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Old 09-26-2011, 02:59 PM   #1
liquid_
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computer visibility in separate networks


I have configured my wiered network this way:

........................................./-----computer1
............................_______/
....................../---|router1|
.........______ /...... --------\
ISP==|switch|..................... \-----computer2
.........------- \
.....................\......______ /-----computer3
......................\---|router2|
............................-------- \-----computer4

comp1 works under win7 or linux, comp3 works under winxp, others work under linux only. How to share something between subnets? Do I need samba? How to make comps visible to each other?
 
Old 09-26-2011, 03:06 PM   #2
travisdh1
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Why have two routers? If you want the computers on the same network their should be 1 router connected to the ISP connection, and then the switch plugged into the router, and finally the computers all connected to either the single router or switch. That is of course the standard setup, if you have a good reason to be using the 2 routers you'd need to get a VPN setup (check out OpenVPN) but don't expect it to be easy to get running correctly.
 
Old 09-26-2011, 03:06 PM   #3
corp769
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Hello,

Can I ask why you are using two routers? You should use one router after your modem connection, then use the switch off of your router to add more devices to your network.

Cheers,

Josh
 
Old 09-26-2011, 03:11 PM   #4
TB0ne
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Quote:
Originally Posted by liquid_ View Post
I have configured my wiered network this way:

........................................./-----computer1
............................_______/
....................../---|router1|
.........______ /...... --------\
ISP==|switch|..................... \-----computer2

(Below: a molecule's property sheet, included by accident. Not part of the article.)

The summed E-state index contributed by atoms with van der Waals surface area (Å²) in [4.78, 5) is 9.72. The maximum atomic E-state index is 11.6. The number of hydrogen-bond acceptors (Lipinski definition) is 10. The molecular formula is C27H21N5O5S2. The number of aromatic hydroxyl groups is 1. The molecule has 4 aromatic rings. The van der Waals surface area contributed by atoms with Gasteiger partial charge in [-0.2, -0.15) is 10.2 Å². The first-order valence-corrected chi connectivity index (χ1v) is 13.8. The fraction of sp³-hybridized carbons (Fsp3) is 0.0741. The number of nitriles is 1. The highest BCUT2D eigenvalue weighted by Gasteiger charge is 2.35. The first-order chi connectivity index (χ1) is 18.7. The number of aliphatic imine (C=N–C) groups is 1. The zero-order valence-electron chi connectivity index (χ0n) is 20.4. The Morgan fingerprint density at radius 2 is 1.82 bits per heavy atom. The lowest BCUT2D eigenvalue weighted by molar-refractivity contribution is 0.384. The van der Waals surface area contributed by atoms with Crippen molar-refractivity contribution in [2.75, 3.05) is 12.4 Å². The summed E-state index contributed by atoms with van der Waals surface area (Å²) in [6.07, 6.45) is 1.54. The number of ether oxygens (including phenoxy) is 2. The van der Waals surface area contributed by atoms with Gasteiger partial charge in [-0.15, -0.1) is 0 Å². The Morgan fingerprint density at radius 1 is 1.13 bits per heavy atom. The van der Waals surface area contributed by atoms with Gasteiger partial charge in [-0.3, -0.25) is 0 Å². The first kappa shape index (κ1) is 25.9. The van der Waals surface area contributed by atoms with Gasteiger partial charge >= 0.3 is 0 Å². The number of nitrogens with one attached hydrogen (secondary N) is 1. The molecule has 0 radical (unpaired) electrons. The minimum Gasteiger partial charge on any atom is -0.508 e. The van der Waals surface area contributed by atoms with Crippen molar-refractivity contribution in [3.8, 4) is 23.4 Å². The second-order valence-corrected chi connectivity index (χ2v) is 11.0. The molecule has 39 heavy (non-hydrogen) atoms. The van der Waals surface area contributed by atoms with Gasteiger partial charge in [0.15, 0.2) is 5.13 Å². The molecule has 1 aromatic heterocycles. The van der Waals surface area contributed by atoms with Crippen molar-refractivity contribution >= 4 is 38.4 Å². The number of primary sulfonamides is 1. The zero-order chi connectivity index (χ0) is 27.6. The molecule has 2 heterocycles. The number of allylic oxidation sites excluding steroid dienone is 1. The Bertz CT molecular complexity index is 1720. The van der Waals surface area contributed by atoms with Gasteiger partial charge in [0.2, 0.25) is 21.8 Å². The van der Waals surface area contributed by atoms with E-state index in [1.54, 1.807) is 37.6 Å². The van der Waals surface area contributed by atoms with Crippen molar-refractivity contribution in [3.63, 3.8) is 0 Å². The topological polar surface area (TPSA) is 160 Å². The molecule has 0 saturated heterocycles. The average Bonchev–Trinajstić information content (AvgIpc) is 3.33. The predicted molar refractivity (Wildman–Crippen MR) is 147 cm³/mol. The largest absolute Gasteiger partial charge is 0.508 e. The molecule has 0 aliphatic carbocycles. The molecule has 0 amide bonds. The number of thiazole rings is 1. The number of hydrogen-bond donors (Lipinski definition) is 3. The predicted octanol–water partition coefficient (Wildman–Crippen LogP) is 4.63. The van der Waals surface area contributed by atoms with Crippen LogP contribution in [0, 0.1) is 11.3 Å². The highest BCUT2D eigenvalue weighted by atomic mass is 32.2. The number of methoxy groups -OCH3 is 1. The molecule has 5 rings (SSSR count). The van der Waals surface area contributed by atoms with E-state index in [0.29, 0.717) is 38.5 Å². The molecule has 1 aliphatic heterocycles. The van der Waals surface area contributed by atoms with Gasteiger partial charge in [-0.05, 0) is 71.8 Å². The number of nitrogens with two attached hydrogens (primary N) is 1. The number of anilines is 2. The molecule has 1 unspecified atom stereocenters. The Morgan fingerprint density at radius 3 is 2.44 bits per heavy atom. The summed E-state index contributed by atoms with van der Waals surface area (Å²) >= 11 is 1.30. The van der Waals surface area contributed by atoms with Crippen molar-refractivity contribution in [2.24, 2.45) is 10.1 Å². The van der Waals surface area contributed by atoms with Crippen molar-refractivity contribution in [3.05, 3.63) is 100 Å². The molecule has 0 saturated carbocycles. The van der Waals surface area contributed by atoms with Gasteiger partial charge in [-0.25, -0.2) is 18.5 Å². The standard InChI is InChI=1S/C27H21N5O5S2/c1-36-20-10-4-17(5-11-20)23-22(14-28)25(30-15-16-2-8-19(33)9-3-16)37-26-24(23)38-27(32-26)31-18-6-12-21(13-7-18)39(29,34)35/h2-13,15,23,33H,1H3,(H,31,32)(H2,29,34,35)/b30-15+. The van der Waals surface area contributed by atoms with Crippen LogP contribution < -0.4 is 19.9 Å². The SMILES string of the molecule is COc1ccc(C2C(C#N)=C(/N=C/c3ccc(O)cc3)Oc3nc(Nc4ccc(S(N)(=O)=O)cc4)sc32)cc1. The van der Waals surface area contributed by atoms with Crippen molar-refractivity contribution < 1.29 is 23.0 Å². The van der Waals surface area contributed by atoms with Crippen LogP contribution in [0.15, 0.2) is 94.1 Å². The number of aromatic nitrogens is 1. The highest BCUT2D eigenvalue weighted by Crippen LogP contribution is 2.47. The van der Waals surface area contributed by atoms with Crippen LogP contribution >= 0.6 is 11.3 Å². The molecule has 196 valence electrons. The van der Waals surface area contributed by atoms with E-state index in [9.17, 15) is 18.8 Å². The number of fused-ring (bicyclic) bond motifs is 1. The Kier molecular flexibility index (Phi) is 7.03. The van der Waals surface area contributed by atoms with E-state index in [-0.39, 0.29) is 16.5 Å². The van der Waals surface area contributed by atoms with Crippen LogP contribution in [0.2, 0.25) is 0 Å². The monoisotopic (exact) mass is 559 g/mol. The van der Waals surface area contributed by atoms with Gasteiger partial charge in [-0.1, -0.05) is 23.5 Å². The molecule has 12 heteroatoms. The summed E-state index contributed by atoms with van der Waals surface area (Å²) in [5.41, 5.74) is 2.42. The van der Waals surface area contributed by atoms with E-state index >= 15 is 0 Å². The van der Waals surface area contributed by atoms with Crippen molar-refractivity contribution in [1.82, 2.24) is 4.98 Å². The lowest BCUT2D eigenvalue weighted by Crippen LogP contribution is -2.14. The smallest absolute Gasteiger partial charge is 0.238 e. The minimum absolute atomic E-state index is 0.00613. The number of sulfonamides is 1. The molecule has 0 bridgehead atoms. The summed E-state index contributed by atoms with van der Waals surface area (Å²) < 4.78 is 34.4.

.........------- \
.....................\......______ /-----computer3
......................\---|router2|
............................-------- \-----computer4

comp1 works under win7 or linux, comp3 works under winxp, others work under linux only. How to share something between subnets? Do I need samba? How to make comps visible to each other?
To take your questions one at a time:
  1. What do you mean by "share something"?? If you mean have a drive mounted so you can copy files to/from, that's far different than being able to send a file via FTP, or display a web page.
  2. Do your Windows boxes have NFS client software on them? If so, you can use native NFS for both Linux and Windows. If not, you need Samba, unless your 'share' criteria means sending a few files at a time.
  3. What do you mean by "visible"? To the outside world, or within your LAN? You don't say how your LAN is structured, or how you have things routed now, so it's hard to say.
 
Old 09-27-2011, 10:39 AM   #5
liquid_
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1. Why two routers? - ISP gives me two IP addresses each of which measures about 10Mb/s. In case when all my family users hung on one router (IP address) and I occupied the second they complained on the transfer speed. Thus I have two times 10Mb/s. But that compromised network sharing abilities.